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Written among the Euganean Hills North Italy

Written by: Percy Bysshe Shelley | Biography
 | Quotes (77) |
MANY a green isle needs must be 
In the deep wide sea of Misery, 
Or the mariner, worn and wan, 
Never thus could voyage on 
Day and night, and night and day, 5 
Drifting on his dreary way, 
With the solid darkness black 
Closing round his vessel's track; 
Whilst above, the sunless sky 
Big with clouds, hangs heavily, 10 
And behind the tempest fleet 
Hurries on with lightning feet, 
Riving sail, and cord, and plank, 
Till the ship has almost drank 
Death from the o'er-brimming deep, 15 
And sinks down, down, like that sleep 
When the dreamer seems to be 
Weltering through eternity; 
And the dim low line before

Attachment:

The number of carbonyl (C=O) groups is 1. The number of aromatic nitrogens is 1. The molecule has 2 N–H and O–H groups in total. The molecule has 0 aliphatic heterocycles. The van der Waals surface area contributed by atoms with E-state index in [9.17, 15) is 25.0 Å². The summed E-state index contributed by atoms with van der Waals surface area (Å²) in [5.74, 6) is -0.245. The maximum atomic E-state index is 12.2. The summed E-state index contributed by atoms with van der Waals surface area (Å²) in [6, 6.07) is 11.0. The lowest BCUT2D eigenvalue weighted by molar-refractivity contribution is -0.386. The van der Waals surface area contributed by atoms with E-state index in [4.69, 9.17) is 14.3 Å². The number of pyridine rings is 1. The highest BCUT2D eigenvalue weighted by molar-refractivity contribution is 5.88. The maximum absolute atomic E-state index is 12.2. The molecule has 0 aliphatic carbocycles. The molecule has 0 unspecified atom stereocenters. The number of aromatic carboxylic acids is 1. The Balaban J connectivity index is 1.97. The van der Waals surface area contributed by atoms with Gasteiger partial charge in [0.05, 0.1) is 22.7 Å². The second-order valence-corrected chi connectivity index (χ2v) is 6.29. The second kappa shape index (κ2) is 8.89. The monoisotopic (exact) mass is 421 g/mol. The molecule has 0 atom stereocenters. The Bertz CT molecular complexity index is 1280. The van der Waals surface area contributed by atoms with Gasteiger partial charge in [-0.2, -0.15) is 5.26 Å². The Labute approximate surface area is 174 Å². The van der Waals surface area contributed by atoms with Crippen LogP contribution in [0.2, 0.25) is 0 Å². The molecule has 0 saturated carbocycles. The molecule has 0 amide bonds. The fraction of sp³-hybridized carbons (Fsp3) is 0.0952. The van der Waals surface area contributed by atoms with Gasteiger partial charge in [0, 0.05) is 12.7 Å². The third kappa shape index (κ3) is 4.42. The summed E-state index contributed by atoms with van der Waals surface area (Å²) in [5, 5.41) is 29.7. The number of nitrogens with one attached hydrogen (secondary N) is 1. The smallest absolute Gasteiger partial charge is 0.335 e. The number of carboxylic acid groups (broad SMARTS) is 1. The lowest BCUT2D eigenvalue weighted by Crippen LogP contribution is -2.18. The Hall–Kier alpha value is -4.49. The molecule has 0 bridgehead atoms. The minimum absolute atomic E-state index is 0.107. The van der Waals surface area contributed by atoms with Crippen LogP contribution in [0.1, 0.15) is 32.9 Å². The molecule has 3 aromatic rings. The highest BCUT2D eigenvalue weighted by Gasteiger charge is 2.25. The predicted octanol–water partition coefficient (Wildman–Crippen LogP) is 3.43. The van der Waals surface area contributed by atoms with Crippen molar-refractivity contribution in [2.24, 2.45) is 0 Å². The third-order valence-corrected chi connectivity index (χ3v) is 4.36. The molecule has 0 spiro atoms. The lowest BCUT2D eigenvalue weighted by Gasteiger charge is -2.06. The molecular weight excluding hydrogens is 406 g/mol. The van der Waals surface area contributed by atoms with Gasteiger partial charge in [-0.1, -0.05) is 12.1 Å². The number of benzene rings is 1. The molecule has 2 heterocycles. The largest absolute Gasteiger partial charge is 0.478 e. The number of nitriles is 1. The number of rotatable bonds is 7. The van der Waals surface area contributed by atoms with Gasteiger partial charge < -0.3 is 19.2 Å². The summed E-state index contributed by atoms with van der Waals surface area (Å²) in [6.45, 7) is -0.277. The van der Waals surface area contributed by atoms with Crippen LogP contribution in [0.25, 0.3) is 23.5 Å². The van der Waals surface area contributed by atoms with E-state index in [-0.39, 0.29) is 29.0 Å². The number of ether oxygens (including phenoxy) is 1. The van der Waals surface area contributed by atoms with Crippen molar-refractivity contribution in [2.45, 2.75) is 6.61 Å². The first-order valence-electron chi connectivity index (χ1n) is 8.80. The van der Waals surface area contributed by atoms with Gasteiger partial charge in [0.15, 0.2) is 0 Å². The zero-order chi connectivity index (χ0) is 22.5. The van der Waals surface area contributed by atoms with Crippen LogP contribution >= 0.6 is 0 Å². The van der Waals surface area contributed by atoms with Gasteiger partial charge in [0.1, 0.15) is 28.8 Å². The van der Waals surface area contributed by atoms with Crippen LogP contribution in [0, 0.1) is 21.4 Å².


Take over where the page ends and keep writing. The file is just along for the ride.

Of a dark and distant shore 20 
Still recedes, as ever still 
Longing with divided will, 
But no power to seek or shun, 
He is ever drifted on 
O'er the unreposing wave, 25 
To the haven of the grave.
Ay, many flowering islands lie In the waters of wide Agony: To such a one this morn was led My bark, by soft winds piloted.
30 ¡ª'Mid the mountains Euganean I stood listening to the p?an With which the legion'd rooks did hail The Sun's uprise majestical: Gathering round with wings all hoar, 35 Through the dewy mist they soar Like gray shades, till the eastern heaven Bursts; and then¡ªas clouds of even Fleck'd with fire and azure, lie In the unfathomable sky¡ª 40 So their plumes of purple grain Starr'd with drops of golden rain Gleam above the sunlight woods, As in silent multitudes On the morning's fitful gale 45 Through the broken mist they sail; And the vapours cloven and gleaming Follow down the dark steep streaming, Till all is bright, and clear, and still Round the solitary hill.